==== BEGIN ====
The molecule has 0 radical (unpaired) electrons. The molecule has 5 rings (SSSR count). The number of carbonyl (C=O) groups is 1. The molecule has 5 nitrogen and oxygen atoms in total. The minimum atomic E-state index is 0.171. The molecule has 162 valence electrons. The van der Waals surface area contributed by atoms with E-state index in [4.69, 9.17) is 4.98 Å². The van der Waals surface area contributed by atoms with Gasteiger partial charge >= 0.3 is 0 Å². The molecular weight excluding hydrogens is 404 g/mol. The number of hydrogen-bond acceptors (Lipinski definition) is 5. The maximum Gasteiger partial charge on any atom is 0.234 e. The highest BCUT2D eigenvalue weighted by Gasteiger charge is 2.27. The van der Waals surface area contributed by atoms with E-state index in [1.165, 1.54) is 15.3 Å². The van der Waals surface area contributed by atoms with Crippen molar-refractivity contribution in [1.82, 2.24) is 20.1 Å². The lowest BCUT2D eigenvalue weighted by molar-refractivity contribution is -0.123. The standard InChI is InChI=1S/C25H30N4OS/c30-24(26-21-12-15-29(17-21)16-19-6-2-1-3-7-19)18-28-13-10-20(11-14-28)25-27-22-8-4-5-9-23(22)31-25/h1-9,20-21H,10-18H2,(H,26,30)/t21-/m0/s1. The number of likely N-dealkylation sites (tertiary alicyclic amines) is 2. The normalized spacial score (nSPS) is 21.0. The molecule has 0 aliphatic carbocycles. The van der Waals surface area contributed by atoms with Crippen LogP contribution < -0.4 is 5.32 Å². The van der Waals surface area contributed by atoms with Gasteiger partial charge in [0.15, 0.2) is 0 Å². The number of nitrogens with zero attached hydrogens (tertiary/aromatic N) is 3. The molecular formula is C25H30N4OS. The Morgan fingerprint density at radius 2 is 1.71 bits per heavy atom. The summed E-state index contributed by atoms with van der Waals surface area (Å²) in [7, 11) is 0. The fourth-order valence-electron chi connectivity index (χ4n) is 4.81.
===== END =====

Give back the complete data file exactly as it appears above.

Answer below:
The molecule has 0 radical (unpaired) electrons. The molecule has 5 rings (SSSR count). The number of carbonyl (C=O) groups is 1. The molecule has 5 nitrogen and oxygen atoms in total. The minimum atomic E-state index is 0.171. The molecule has 162 valence electrons. The van der Waals surface area contributed by atoms with E-state index in [4.69, 9.17) is 4.98 Å². The van der Waals surface area contributed by atoms with Gasteiger partial charge >= 0.3 is 0 Å². The molecular weight excluding hydrogens is 404 g/mol. The number of hydrogen-bond acceptors (Lipinski definition) is 5. The maximum Gasteiger partial charge on any atom is 0.234 e. The highest BCUT2D eigenvalue weighted by Gasteiger charge is 2.27. The van der Waals surface area contributed by atoms with E-state index in [1.165, 1.54) is 15.3 Å². The van der Waals surface area contributed by atoms with Crippen molar-refractivity contribution in [1.82, 2.24) is 20.1 Å². The lowest BCUT2D eigenvalue weighted by molar-refractivity contribution is -0.123. The standard InChI is InChI=1S/C25H30N4OS/c30-24(26-21-12-15-29(17-21)16-19-6-2-1-3-7-19)18-28-13-10-20(11-14-28)25-27-22-8-4-5-9-23(22)31-25/h1-9,20-21H,10-18H2,(H,26,30)/t21-/m0/s1. The number of likely N-dealkylation sites (tertiary alicyclic amines) is 2. The normalized spacial score (nSPS) is 21.0. The molecule has 0 aliphatic carbocycles. The van der Waals surface area contributed by atoms with Crippen LogP contribution < -0.4 is 5.32 Å². The van der Waals surface area contributed by atoms with Gasteiger partial charge in [0.15, 0.2) is 0 Å². The number of nitrogens with zero attached hydrogens (tertiary/aromatic N) is 3. The molecular formula is C25H30N4OS. The Morgan fingerprint density at radius 2 is 1.71 bits per heavy atom. The summed E-state index contributed by atoms with van der Waals surface area (Å²) in [7, 11) is 0. The fourth-order valence-electron chi connectivity index (χ4n) is 4.81.